DETROIT – Renesas Technology Corp. is taking aim at a bigger chunk of automotive semiconductor business in North America, Europe and the emerging market of China – and the Japan-based supplier says it has the firepower needed to get it.

Only 18 months old, Renesas is anything but a fledgling upstart. Born from a merger of Hitachi Ltd. (55%) and Mitsubishi Electric Corp. (45%) semiconductor operations in April 2003, Renesas generated revenues of ¥985.6 billion ($9.2 billion) in fiscal 2003, posting a net profit of ¥8.6 billion ($80.5 million).

The supplier is ranked No.3 overall by i-Suppli in the global semiconductor market, trailing only Intel Corp. and Samsung Group, and No.4 overall in automotive semiconductor sales.

But Renesas says it is No.1 in semiconductor sales in Japan and it is the world leader in micro control unit (MCU) sales. In addition, it holds 41% of the market for embedded MCUs with flash technology and controls 17% of the global automotive market for MCUs overall, putting it a solid No.2 behind Motorola Inc. (34%) and ahead of NEC Corp. (11%).

“Some analysts have said (that) if you are to play in the semiconductor world as a leader, you have to be a $7 billion company at least,” Volker Politz, vice president of Renesas Technology America Inc.’s Automotive Business Unit, says in an interview here. “We’re $9 billion.”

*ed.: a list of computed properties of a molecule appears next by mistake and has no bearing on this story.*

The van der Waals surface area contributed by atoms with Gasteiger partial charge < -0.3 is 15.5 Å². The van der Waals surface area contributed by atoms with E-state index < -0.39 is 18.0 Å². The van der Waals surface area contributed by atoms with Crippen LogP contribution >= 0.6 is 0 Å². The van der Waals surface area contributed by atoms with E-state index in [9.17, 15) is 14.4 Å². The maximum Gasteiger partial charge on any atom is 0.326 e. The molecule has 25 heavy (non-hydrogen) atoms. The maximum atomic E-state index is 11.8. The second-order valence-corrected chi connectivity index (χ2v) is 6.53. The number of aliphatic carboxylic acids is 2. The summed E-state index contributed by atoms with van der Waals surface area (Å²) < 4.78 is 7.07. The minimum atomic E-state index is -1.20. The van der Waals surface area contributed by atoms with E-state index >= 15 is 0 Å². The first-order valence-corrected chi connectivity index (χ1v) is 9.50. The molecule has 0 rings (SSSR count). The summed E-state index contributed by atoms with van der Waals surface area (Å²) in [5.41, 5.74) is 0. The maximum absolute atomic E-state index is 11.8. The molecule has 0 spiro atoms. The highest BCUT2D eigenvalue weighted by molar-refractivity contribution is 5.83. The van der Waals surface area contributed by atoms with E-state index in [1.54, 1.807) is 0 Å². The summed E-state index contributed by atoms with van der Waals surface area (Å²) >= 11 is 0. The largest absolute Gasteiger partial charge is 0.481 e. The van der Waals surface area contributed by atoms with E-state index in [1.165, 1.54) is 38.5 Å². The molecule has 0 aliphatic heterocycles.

More importantly, executives say, is Renesas’ foothold in certain key product sectors, such as navigation systems and under-hood applications.

Renesas says its semiconductors are in the majority of navigation systems installed in vehicles in Japan, the leading market for such devices. That puts it in the pole position when it comes to landing business once those systems take hold elsewhere, executives say.

There are only about 300,000 navigation systems in use today in the U.S., says Anand Ramamoorthy, director-systems solutions for Renesas’ Automotive Business Unit. But he predicts it is the next growth segment here.

“Navigation and CIS (car information systems) have not taken off yet in the U.S.,” notes Politz. “But when it does, we have the (technology) blocks in place (to capitalize).”

The supplier also is going after additional under-hood applications, chiefly with its embedded flash MCUs, which can be reprogrammed over and over. Renesas says it is the only company offering embedded flash devices with single cycle access to internal flash memory at 80Mhz, and it says its quality is top-notch.

“There’s been an issue in the industry with flash,” Politz says. “Famous players have had this issue that they lost data. Our track record is officially audited at zero (defects per million parts). We have no such failures concerning data retention.”

The supplier says it shipped 22.5 million flash MCUs for automotive use in 2003, up from 7.3 million in 2000.

“We see strong growth in flash technology, particularly in automotive,” Politz says.

There was little redundancy between Hitachi and Mitsubishi Electric operations when the joint venture was formed, the Renesas executive says. Mitsubishi was strong in mixed-signal semiconductors used for body controls and safety systems, while Hitachi focused more on MCUs used for powertrain controls and CIS devices.